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Digging the dirt on ex-zinesters

By Nathaniel G. Moore

“Do you remember the 1990’s?” That’s the first thing out of my mouth when I meet up with my deleted subject El Spellbergo, but he doesn’t hear me. He doesn’t hear me call him El Spellbergo either. But it seems like a fitting way to start the interview because back in the late 1990s, Marty Spellerberg was nothing more than a young man with a drawer full of jpegs and a caffeine addiction. It could be stated here in this column, that he also had a dream. It was in the year 1998 when Spellerberg launched HALFEMPTY.COM. And he hasn’t looked back, except to see if people are following him.

Dozens of updates, hundreds of collaborators, several successful spin-offs and three print issues later, Spellerberg is planning to expand his brand with another print issue and the maintenance of the ever-growing HALFEMPTY (online) archives project.

When I visit him for this exclusive interview, he shuttles me past his kitchen of undone dishes, “Don’t write anything down that you see here,” he instructs me. As I follow him I notice a blow-up of a Wednesday Cooper panel along his hallway, (an online animation project about a teenage girl in suburbia) and stacks of the print HALFEMPTY at the top of the stairs. “That pile was twice as large before the last mailout. I just shipped a whole bunch out,” he says, offering me a chair in what appears to be a library or study. In this room I spot two laptops, a projector, a bookcase and a large bottle of Dr. Pepper. I ask Spellerberg if he’s still planning to move “off the grid” to Mexico. He shrugs.

For the next ten minutes, as I talk about myself in third person, he turns listless; a woeful faraway look starts to swell over him at unexpected moments. “There’s something in my eye,” he says and excuses himself. It’s always been this way with Spellerberg. I think it’s important that I’ve left out a large portion of his credentials, otherwise it becomes a cut and paste CV swindle. You really should just go out and find stuff that he’s done. It’s not hard, he’s practically public domain. Spellerberg waffles between online and print mediums, freelance design projects. It is during these waffling moments he discovers how broad his interests can go, and who he finds interesting to expose. In HALFEMPTY #2 for example, the print magazine covered topics as diverse as “Art In Retail” a profile on the film “Moccasin Flats” screening at Sundance, and an interview with illustrator Ilan Katin by Brazilian artist Cisma.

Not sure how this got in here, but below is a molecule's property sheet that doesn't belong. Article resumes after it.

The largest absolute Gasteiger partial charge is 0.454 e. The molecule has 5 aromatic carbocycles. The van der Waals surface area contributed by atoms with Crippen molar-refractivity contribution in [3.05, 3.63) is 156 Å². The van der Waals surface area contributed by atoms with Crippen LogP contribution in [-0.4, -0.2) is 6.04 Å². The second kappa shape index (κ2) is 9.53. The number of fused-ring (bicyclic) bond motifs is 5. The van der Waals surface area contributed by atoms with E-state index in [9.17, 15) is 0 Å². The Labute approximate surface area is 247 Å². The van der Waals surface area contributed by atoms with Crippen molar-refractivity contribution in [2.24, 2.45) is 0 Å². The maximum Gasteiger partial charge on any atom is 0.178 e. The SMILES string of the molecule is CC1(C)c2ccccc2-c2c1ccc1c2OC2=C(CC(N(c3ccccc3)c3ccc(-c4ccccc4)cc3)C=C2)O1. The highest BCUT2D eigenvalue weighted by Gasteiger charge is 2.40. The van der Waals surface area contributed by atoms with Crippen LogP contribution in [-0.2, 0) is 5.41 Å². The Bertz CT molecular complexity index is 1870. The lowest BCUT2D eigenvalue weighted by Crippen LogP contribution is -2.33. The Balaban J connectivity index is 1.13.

HALFEMPTY’s mandate hasn’t really changed a lot in the last decade, it’s a collective and a presence focusing on emerging styles in visual art and design, each issue features interviews with the unique voices of up-and-coming visual and media artists and designers, plus raw, personal works of art created specially for the publication.

Spellerberg works stealth-like as a designer throughout the world. He shows at galleries, does stuff for Maybelline, Rogers Wireless, designs badges for Texas Space Grant, websites for Magic Pony in Toronto, designs, edits and distributes his print issues….Whoah, back up. His early cohorts included people called Alison Honey (photography) and artist James Patterson (PRESSTUBE.COM) people who are “still in the picture,” says Spellerberg, offering me three ice cubes from a pair of ice snatchers.

The distribution of print is much more uncontrollable when compared to the sinister laziness of that dirty old whore the internet, and its this that becomes apparent when you have a room full of print issues. But within the unholy trinity of obsessed visionary, designer and grand admiral task master in which Spellerberg thrives, he has a new distribution system in line when HALFEMPTY the print issue resurges in 2007. “But I can’t tell you what it is,” says Spellerberg. Which of course doesn’t sound promising but we’re dealing with artists in these pages not politicians, so back off.

At press time, and as my BP deadline approaches like my annual waltz with bronchitis, HALFEMPTY is part of the “Mega Zines” show (a large gallery show about print magazines curated by Kyra Griffin) at the Visonaire Gallery in Soho. “It’s been extended to the end of the year,” Spellerberg assures me. In reality, (which I have access to) the show has been so successful they are even considering a full colour book to accom-pany Mega Zines as they tour Europe next year. Spellerberg finds himself in the strange netherworld between over-saturation of the self and totally emotional and professional extinction. He could wind up off the grid for most of 2007 but hasn’t ruled out sticking around to see HALFEMPTY turn 10, which it will in January 1998. I mean, 2008. Off the grid or not, Spellerberg has something to donate to the visual world, one jpeg font size and postal route at a time.

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